With the blessing of China’s leaders, finance arms began sprouting out of internet companies of all kinds, including the search engine Baidu, the retailer JD.com and the food-delivery giant Meituan. Between 2014 and 2019, consumer credit from online lenders nearly quadrupled each year on average, by one estimate. Nearly three-quarters of such platforms’ users were under the age of 35, according to iiMedia Research.
Last year, when Ant filed to go public, the company said more than $260 billion in credit was being extended to consumers on Alipay. That meant Ant alone was responsible for more than 12 percent of all short-term consumer lending in China, according to the research firm GaveKal Dragonomics.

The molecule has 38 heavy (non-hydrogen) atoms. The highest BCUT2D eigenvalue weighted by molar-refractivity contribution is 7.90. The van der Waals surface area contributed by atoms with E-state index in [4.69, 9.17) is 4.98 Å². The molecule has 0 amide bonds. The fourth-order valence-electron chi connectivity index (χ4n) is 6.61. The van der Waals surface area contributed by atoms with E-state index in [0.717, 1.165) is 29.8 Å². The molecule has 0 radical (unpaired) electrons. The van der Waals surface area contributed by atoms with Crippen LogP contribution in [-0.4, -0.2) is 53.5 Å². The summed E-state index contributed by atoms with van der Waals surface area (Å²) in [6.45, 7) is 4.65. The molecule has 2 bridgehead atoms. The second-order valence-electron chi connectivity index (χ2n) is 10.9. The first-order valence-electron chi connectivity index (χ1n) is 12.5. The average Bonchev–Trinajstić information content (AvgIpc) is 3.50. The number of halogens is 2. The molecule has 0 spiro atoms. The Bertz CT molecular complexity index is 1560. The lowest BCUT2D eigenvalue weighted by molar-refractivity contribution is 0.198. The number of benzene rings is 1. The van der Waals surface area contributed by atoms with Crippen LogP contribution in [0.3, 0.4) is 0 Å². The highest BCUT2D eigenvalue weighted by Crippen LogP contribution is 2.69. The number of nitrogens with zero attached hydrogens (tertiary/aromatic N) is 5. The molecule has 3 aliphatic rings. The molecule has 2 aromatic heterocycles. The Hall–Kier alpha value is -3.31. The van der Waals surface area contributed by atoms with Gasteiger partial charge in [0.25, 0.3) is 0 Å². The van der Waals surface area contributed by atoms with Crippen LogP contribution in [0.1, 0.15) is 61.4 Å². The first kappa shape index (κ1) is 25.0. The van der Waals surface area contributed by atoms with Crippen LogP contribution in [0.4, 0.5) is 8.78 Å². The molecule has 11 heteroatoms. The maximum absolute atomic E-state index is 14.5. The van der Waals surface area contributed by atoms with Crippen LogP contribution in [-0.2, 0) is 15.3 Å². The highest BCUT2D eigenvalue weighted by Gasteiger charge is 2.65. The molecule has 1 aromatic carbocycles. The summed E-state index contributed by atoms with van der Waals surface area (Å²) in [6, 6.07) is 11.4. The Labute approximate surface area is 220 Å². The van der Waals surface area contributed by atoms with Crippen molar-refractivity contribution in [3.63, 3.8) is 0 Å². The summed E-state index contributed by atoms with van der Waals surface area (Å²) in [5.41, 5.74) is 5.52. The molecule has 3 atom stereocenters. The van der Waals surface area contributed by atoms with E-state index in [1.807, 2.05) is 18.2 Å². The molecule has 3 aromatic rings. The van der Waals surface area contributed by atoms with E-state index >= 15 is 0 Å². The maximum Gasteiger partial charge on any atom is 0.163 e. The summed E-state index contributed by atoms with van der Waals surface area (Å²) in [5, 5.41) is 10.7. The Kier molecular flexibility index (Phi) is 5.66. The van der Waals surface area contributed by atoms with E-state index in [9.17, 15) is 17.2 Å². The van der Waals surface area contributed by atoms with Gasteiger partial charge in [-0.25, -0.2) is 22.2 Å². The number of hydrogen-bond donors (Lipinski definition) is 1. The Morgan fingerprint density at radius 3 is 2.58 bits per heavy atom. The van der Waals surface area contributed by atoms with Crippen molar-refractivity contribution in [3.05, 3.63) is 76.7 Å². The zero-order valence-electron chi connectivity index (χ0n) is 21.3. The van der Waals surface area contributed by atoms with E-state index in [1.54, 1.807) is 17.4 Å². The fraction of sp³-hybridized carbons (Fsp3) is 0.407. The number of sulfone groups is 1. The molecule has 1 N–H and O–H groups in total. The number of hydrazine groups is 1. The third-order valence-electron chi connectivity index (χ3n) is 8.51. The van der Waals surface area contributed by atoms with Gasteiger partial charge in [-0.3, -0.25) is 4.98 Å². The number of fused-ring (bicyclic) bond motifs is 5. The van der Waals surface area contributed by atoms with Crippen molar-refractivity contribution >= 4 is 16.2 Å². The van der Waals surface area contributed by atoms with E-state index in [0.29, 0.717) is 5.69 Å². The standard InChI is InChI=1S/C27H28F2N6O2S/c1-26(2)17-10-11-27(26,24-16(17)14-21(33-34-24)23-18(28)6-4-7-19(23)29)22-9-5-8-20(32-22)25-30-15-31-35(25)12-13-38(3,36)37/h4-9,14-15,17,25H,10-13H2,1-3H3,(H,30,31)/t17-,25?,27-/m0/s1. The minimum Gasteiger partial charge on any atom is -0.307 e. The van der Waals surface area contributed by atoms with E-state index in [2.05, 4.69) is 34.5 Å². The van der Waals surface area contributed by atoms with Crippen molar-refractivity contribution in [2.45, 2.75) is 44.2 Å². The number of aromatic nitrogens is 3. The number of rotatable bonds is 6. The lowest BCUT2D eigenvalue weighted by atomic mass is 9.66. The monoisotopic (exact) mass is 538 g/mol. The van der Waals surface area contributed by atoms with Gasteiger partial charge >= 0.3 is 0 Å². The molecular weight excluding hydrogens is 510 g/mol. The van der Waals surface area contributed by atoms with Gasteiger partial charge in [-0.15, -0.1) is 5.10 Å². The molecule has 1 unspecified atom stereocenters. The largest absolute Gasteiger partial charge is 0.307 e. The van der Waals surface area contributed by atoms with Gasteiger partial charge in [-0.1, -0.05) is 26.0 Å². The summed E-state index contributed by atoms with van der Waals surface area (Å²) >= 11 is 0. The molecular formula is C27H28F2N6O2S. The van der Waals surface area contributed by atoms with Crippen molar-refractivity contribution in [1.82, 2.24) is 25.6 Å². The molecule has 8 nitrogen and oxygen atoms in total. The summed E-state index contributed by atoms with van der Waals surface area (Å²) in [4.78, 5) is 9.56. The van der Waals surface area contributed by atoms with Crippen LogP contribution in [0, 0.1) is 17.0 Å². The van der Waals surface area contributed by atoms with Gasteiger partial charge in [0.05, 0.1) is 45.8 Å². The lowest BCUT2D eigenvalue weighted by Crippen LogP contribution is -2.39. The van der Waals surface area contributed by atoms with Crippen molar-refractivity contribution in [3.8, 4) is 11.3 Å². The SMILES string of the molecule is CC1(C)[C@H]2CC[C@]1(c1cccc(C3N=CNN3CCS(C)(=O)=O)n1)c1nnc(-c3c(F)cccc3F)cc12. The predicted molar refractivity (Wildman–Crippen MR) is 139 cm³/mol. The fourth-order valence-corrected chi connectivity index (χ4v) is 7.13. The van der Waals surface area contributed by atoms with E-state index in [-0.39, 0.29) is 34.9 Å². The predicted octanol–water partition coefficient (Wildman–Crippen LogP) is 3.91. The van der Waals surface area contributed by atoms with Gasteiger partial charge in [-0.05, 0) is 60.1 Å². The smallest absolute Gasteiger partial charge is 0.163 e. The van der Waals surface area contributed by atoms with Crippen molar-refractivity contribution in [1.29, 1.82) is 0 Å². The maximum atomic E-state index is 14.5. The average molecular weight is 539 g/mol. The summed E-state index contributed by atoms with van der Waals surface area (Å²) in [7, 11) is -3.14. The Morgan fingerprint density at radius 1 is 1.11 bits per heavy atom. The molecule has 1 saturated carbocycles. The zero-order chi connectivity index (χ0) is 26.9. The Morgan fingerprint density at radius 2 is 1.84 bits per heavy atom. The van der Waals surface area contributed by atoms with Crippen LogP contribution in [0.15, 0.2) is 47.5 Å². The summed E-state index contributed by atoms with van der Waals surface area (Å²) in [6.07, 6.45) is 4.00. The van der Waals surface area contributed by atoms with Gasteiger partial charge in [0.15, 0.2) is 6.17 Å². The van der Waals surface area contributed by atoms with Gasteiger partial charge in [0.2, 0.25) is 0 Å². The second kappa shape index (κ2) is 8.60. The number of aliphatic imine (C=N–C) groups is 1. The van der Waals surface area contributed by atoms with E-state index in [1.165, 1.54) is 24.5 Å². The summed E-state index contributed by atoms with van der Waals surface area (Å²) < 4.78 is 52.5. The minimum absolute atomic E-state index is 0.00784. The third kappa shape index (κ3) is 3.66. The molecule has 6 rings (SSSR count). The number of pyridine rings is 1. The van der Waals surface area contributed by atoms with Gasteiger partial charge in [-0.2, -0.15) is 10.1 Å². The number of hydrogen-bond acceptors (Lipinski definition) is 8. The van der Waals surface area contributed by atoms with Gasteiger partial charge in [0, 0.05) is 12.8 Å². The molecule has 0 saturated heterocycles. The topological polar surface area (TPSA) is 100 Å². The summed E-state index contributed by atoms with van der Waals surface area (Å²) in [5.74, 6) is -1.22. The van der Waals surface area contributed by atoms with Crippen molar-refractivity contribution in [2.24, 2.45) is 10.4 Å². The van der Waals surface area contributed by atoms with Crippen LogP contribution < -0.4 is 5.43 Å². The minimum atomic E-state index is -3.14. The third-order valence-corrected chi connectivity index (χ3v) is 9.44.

Then in November, officials torpedoed Ant’s I.P.O. and got to work taking apart the plumbing that had connected Alipay with China’s banks.
They ordered Ant to make it less convenient for users to pay for purchases on credit — credit that was being largely funded by banks. They barred banks from offering deposits through online platforms and restricted how much banks could lend through them. At some banks, deposits offered through digital platforms accounted for 70 percent of their total deposits, a central bank official said in a speech.
In a news briefing last week, Fan Yifei, deputy governor at the central bank, said regulators would soon be applying the full Ant treatment to other platforms.
“On the one hand, the speed of development has been astonishing,” Mr. Fan said. “On the other hand, in the pursuit of growth, there have arisen monopolies, disorderly expansion of capital and other such behaviors.”
Ant declined to comment.
As Ant and Tencent scramble to meet regulators’ demands, they have pared credit services for some users.